While the bill would not abolish the Fed — something constitutionalists such as former Congressman Ron Paul have long advocated — it would significantly rein in its massive powers over the economy. “Instead the market would be in charge, the supply and demand for money would match up, and prices would be shaped by economics rather than the instincts of bureaucrats,” Mooney said. Echoing President Trump, Mooney said he believed the economy could be restored to bring success back to America. “Returning to the gold standard is a way for the president to deliver on his promise of American working-class prosperity,” Mooney concluded.
Indeed, Trump himself has touted gold-backed money on more than one occasion. “Bringing back the gold standard would be very hard to do, but, boy, would it be wonderful,” Trump explained in 2016 on the campaign trail. “We'd have a standard on which to base our money.” Vice President Mike Pence has also touted the gold standard. And from Trump's public comments about the Federal Reserve and its manipulation of the economy, it is clear that he has at least a decent understanding of the problems with the current debt-based monetary regime and its centrally planned interest rates.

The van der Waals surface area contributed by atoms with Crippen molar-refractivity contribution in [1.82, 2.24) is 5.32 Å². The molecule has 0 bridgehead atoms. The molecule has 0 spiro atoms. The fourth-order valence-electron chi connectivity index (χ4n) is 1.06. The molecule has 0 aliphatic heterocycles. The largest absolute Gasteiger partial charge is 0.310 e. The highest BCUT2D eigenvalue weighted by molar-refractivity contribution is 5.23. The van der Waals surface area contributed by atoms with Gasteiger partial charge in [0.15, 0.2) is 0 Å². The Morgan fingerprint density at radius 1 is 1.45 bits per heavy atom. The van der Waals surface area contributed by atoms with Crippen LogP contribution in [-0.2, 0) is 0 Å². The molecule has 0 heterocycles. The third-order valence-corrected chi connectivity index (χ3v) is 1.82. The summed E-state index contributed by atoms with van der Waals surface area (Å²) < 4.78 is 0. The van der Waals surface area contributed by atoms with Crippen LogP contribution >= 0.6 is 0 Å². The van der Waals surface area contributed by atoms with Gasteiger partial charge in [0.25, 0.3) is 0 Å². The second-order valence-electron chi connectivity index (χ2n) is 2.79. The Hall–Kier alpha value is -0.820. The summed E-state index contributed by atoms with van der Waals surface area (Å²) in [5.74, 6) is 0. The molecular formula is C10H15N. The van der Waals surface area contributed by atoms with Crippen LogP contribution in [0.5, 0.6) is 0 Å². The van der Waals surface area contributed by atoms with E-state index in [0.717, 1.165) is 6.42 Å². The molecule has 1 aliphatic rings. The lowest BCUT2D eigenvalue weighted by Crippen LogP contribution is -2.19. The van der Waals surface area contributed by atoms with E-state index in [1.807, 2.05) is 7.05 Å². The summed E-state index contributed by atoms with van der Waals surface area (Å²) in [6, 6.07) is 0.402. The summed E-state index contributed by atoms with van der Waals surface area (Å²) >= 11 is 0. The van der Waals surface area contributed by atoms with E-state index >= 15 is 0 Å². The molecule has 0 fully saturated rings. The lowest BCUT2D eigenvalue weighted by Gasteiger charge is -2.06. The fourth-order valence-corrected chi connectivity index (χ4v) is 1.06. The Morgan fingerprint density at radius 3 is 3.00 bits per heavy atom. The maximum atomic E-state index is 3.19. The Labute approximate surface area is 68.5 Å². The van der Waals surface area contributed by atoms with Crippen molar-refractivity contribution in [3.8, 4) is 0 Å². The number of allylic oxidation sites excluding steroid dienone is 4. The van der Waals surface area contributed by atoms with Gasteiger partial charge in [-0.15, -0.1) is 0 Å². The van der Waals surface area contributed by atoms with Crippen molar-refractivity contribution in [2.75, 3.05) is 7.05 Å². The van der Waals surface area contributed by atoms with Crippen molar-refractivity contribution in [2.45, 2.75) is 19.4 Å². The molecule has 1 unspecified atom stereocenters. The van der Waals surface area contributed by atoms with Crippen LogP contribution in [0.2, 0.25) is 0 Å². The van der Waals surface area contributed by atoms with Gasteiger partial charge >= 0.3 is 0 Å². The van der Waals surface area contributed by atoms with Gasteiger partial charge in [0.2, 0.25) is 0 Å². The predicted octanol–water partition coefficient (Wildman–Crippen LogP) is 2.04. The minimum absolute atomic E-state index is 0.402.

Supporters of sound money praised Mooney and his legislation. “Representative Alex Mooney is quickly becoming one of the new national leaders on the sound money issue,” said Stefan Gleason, president of Money Metals Exchange. “With his reintroduction of a gold standard bill, other legislation in the works to remove unjust federal taxation from the monetary metals, and his work on the problem of counterfeit Gold Eagles from China, Mooney recognizes there is a problem with our fake money system in America and is spurring more discussion about how gold and silver are central to the solution.”